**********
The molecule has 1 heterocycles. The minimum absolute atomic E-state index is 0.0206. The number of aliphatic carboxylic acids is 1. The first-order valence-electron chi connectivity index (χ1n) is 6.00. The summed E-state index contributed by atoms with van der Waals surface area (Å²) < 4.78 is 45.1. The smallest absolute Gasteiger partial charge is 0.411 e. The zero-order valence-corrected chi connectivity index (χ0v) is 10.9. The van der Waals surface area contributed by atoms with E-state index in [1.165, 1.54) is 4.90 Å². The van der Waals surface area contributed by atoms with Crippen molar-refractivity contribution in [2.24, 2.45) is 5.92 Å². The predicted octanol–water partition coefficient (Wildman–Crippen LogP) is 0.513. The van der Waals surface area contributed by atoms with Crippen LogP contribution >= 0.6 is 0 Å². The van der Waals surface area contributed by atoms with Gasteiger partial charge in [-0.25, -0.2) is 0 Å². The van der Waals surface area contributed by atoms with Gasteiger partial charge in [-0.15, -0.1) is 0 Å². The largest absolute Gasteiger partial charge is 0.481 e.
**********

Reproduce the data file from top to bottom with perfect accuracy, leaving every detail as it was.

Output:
The molecule has 1 heterocycles. The minimum absolute atomic E-state index is 0.0206. The number of aliphatic carboxylic acids is 1. The first-order valence-electron chi connectivity index (χ1n) is 6.00. The summed E-state index contributed by atoms with van der Waals surface area (Å²) < 4.78 is 45.1. The smallest absolute Gasteiger partial charge is 0.411 e. The zero-order valence-corrected chi connectivity index (χ0v) is 10.9. The van der Waals surface area contributed by atoms with E-state index in [1.165, 1.54) is 4.90 Å². The van der Waals surface area contributed by atoms with Crippen molar-refractivity contribution in [2.24, 2.45) is 5.92 Å². The predicted octanol–water partition coefficient (Wildman–Crippen LogP) is 0.513. The van der Waals surface area contributed by atoms with Crippen LogP contribution >= 0.6 is 0 Å². The van der Waals surface area contributed by atoms with Gasteiger partial charge in [-0.25, -0.2) is 0 Å². The van der Waals surface area contributed by atoms with Gasteiger partial charge in [-0.15, -0.1) is 0 Å². The largest absolute Gasteiger partial charge is 0.481 e.